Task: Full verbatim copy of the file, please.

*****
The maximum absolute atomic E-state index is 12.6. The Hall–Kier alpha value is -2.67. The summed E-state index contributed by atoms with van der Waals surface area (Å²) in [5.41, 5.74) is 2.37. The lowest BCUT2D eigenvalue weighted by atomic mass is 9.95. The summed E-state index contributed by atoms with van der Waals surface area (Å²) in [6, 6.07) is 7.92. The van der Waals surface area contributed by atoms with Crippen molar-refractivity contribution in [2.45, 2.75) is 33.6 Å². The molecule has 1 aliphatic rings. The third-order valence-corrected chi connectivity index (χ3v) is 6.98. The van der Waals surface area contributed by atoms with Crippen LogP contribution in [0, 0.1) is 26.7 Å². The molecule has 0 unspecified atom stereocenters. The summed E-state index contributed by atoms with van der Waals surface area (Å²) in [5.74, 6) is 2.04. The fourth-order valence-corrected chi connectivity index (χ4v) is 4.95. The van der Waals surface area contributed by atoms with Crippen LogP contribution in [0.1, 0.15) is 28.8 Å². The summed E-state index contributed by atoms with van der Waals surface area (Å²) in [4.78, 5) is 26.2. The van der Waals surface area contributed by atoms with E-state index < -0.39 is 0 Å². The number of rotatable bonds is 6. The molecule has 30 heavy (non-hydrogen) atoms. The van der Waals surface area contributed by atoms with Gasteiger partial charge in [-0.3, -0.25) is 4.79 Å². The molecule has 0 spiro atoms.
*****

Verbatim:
The maximum absolute atomic E-state index is 12.6. The Hall–Kier alpha value is -2.67. The summed E-state index contributed by atoms with van der Waals surface area (Å²) in [5.41, 5.74) is 2.37. The lowest BCUT2D eigenvalue weighted by atomic mass is 9.95. The summed E-state index contributed by atoms with van der Waals surface area (Å²) in [6, 6.07) is 7.92. The van der Waals surface area contributed by atoms with Crippen molar-refractivity contribution in [2.45, 2.75) is 33.6 Å². The molecule has 1 aliphatic rings. The third-order valence-corrected chi connectivity index (χ3v) is 6.98. The van der Waals surface area contributed by atoms with Crippen LogP contribution in [0, 0.1) is 26.7 Å². The molecule has 0 unspecified atom stereocenters. The summed E-state index contributed by atoms with van der Waals surface area (Å²) in [5.74, 6) is 2.04. The fourth-order valence-corrected chi connectivity index (χ4v) is 4.95. The van der Waals surface area contributed by atoms with Crippen LogP contribution in [0.1, 0.15) is 28.8 Å². The summed E-state index contributed by atoms with van der Waals surface area (Å²) in [4.78, 5) is 26.2. The van der Waals surface area contributed by atoms with E-state index < -0.39 is 0 Å². The number of rotatable bonds is 6. The molecule has 30 heavy (non-hydrogen) atoms. The van der Waals surface area contributed by atoms with Gasteiger partial charge in [-0.3, -0.25) is 4.79 Å². The molecule has 0 spiro atoms.